Corra Daily Planet » 2015 » May

Corra Group Seeks to Expand its Investigation and Due Diligence International Background Checks

Wed, May 20th, 2015 - 11:06 am - By Gordon Basichis

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Corra Group has been actively expanding its international background checks so to serve its investigative and financial clients in need of due diligence background research. It is now entering a new phase of sourcing researchers who can provide a full range of background history in the developed industrial countries as well as the emerging nations.

“Increased demand is compelling Corra Group to provide the types of international background checks that are relevant for due diligence purposes and investigative research,” said Corra Group Co-Founder Gordon Basichis. “There is a long list of searches our clients are seeking, including criminal and civil records, international media reports, business credit reports, and personal financials.

“We have investigative clients in need of a more comprehensive range of background searches,” said Basichis. Private equity groups and venture capital groups are also looking for better and more comprehensive ways to vet both the principals and business entities with whom they are looking to do business. The global market can be very dynamic. But, remember, it can be a volatile and nasty world out there, and there are few greater truths than to be forewarned is to be forearmed.”

Basichis pointed out that Corra Group has long been known for its compliance background checks for employment screening purposes. He offered that within the past number of years more employers are hiring international candidates.

For the complete press release, please click on this link


The Increased Sophistication in Background Checks Offered by Education Diploma Mills

Tue, May 19th, 2015 - 1:18 pm - By Gordon Basichis

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Diploma Mills are getting more sophisticated.  Not only for a few bucks does the company send you a bogus diploma, but now there are bogus professors and administrators to verify a candidate’s education degree.  Millions of dollars are being made assuring the unwary employers that their employment candidates are indeed a bonafide college graduate.

As noted in this article in the New York Times…”Seen from the Internet, it is a vast education empire: hundreds of universities and high schools, with elegant names and smiling professors at sun-dappled American campuses.

Their websites, glossy and assured, offer online degrees in dozens of disciplines, like nursing and civil engineering. There are glowing endorsements on the CNN iReport website, enthusiastic video testimonials, and State Department authentication certificates bearing the signature of Secretary of State John Kerry.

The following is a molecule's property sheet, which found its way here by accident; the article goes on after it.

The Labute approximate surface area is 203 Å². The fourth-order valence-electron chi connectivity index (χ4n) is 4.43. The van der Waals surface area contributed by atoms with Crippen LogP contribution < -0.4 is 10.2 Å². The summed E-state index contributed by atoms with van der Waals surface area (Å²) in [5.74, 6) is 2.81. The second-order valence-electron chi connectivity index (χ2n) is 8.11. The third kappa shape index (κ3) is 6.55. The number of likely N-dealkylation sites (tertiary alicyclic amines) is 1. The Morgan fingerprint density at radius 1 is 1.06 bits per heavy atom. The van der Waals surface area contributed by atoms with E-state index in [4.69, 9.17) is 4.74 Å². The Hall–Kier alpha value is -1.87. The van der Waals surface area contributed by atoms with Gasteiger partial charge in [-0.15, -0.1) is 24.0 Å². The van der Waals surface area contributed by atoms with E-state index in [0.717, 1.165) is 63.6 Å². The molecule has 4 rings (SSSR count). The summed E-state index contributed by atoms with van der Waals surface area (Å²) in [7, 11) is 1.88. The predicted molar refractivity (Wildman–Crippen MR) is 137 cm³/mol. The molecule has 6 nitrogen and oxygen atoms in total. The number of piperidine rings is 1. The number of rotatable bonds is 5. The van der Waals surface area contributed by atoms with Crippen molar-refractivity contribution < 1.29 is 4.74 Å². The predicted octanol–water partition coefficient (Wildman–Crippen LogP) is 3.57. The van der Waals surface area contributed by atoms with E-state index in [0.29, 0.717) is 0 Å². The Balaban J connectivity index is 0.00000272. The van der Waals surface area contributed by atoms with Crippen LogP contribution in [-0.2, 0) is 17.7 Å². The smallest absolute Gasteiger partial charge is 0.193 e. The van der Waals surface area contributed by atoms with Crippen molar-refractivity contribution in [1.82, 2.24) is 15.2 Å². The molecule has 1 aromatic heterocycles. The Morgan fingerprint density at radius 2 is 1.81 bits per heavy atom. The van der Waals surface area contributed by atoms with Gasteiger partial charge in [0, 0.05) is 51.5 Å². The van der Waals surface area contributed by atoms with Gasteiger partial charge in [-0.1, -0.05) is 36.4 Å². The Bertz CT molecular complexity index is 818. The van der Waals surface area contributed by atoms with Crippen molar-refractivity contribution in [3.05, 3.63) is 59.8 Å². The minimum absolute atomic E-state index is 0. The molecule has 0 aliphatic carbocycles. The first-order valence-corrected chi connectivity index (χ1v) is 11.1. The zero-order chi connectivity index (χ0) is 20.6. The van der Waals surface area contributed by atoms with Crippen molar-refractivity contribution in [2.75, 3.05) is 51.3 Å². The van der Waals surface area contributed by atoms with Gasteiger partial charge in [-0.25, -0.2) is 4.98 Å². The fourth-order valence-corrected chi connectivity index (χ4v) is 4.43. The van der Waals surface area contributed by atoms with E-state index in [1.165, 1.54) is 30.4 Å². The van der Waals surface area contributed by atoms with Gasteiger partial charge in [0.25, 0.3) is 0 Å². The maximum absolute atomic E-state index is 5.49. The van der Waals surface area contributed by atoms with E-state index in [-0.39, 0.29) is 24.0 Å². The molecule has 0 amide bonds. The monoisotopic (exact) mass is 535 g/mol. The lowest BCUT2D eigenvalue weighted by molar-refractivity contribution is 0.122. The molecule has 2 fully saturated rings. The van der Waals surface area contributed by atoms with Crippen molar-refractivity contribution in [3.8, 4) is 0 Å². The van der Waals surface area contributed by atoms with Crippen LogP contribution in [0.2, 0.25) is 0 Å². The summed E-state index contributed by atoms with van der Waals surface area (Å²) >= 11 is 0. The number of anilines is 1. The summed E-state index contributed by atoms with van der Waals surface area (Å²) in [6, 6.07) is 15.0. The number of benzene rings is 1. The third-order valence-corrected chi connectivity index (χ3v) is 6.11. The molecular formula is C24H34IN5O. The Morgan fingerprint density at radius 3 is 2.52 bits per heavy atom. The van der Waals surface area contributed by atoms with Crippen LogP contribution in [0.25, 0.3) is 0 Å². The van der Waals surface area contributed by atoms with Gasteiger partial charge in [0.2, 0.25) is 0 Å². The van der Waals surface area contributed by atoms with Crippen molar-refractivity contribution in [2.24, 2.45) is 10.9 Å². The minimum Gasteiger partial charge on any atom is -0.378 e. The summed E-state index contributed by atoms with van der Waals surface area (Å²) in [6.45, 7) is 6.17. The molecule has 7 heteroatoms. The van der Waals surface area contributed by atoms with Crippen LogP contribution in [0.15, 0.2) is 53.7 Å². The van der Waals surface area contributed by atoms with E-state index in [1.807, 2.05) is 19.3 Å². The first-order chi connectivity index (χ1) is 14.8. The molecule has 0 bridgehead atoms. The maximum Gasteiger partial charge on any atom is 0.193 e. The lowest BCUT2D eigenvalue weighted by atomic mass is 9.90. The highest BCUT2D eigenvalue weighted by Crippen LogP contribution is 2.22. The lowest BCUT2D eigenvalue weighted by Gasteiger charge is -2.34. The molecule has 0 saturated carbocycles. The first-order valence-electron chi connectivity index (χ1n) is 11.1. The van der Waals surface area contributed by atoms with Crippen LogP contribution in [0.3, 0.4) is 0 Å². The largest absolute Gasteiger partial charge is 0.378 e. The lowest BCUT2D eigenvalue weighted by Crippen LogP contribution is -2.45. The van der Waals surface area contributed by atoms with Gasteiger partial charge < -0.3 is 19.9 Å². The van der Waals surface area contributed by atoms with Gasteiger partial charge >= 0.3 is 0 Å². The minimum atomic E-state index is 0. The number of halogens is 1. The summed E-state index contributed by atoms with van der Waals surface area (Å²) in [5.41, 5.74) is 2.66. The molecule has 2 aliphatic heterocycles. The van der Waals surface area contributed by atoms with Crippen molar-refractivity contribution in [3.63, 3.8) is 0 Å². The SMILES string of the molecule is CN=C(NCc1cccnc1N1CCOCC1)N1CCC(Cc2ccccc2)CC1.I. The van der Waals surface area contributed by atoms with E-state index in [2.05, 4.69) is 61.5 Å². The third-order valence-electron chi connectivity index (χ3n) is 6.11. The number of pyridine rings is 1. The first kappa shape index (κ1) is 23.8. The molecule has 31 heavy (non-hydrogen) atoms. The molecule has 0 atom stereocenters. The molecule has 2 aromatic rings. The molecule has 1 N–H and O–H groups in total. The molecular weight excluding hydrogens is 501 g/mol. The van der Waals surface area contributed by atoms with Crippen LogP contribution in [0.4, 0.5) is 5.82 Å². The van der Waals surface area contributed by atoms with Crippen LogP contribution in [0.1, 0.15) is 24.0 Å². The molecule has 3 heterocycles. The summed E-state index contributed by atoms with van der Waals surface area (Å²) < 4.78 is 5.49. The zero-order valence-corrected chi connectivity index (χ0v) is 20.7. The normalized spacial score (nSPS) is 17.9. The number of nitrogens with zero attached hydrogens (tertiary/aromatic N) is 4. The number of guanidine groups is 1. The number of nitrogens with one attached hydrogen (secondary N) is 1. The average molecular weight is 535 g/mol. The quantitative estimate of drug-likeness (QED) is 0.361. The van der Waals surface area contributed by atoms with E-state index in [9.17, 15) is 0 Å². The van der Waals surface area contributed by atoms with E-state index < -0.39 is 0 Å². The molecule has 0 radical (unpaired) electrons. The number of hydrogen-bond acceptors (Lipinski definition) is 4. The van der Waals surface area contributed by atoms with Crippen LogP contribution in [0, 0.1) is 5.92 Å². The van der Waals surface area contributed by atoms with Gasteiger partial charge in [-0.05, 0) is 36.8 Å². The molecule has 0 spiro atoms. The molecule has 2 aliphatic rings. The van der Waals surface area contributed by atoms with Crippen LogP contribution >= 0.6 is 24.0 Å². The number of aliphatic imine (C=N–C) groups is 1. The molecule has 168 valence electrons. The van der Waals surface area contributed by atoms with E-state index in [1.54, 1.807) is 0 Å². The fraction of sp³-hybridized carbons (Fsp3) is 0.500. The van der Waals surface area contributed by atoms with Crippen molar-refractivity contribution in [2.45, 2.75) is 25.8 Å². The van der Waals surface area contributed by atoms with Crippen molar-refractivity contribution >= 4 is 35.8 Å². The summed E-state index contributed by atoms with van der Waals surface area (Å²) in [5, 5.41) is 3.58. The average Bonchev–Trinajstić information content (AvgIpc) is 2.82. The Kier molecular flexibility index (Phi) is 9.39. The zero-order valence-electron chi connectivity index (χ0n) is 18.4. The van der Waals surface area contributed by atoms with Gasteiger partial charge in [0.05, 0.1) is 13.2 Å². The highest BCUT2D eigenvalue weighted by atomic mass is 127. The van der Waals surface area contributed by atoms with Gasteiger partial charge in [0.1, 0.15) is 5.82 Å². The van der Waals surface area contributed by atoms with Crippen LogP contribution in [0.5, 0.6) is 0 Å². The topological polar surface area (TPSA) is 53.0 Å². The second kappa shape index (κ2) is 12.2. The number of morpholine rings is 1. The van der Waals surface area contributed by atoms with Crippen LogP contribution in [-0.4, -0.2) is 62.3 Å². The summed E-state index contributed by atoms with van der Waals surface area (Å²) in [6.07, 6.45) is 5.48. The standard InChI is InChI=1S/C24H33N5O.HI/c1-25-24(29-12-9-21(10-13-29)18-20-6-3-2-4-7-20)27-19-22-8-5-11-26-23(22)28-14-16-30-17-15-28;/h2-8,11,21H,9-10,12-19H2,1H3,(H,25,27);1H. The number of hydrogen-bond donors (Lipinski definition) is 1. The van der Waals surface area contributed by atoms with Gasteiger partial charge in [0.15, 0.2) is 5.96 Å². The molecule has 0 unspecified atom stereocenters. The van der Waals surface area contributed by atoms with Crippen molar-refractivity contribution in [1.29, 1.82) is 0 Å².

“We host one of the most renowned faculty in the world,” boasts a woman introduced in one promotional video as the head of a law school. “Come be a part of Newford University to soar the sky of excellence.”

Yet on closer examination, this picture shimmers like a mirage. The news reports are fabricated. The professors are paid actors. The university campuses exist only as stock photos on computer servers. The degrees have no true accreditation.”

Court Rules LinkedIn Searches Are Not Background Checks

Mon, May 11th, 2015 - 9:27 am - By Gordon Basichis

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If you have been using linked in as part of your employment screening program, to vet education verification, employment verification, etc., then don’t.  The court has ruled that Linked-In Background checks are not FCRA compliant.

According to the article in SHRM…”Employers who use LinkedIn’s reference search function are not required to comply with Fair Credit Reporting Act (FCRA) requirements, a federal court ruled April 14, 2015.

The U.S. District Court for the Northern District of California dismissed a complaint alleging FCRA violations based on LinkedIn’s reference search function. The tool generates a list of individuals who previously worked with a job applicant.

In Sweet et al. v. LinkedIn Corporation, a group of rejected job applicants sued LinkedIn and argued that the function did not comply with FCRA requirements.

Tracee Sweet submitted her resume to a potential employer through LinkedIn, went through an interview and was told that she would be hired, but was then told the company had changed its mind because of a reference check. Sweet later learned that the check may have been conducted using LinkedIn’s reference search function. Each plaintiff had a similar experience and, believing that the LinkedIn tool cost them jobs, they filed suit against the company.

“At the crux of the complaint was the plaintiffs’ argument that LinkedIn was acting as a consumer reporting agency (CRA) under the FCRA, and that reference searches were consumer reports,” said Angela Preston, vice president of compliance and general counsel at background screening company EmployeeScreenIQ.

LinkedIn moved to dismiss, arguing that the report generated by the function was not a consumer report as defined by the FCRA and that LinkedIn was not a consumer reporting agency under the law. The court agreed. “LinkedIn’s publications of employment histories of the consumers who are the subjects of the Reference Searches are not consumer reports because the information contained in these histories came solely from LinkedIn’s transactions or experiences with these same consumers,” the court said. The FCRA excludes from the definition of consumer report any report “containing information solely as to transactions or experiences between the consumer and the person making the report.”

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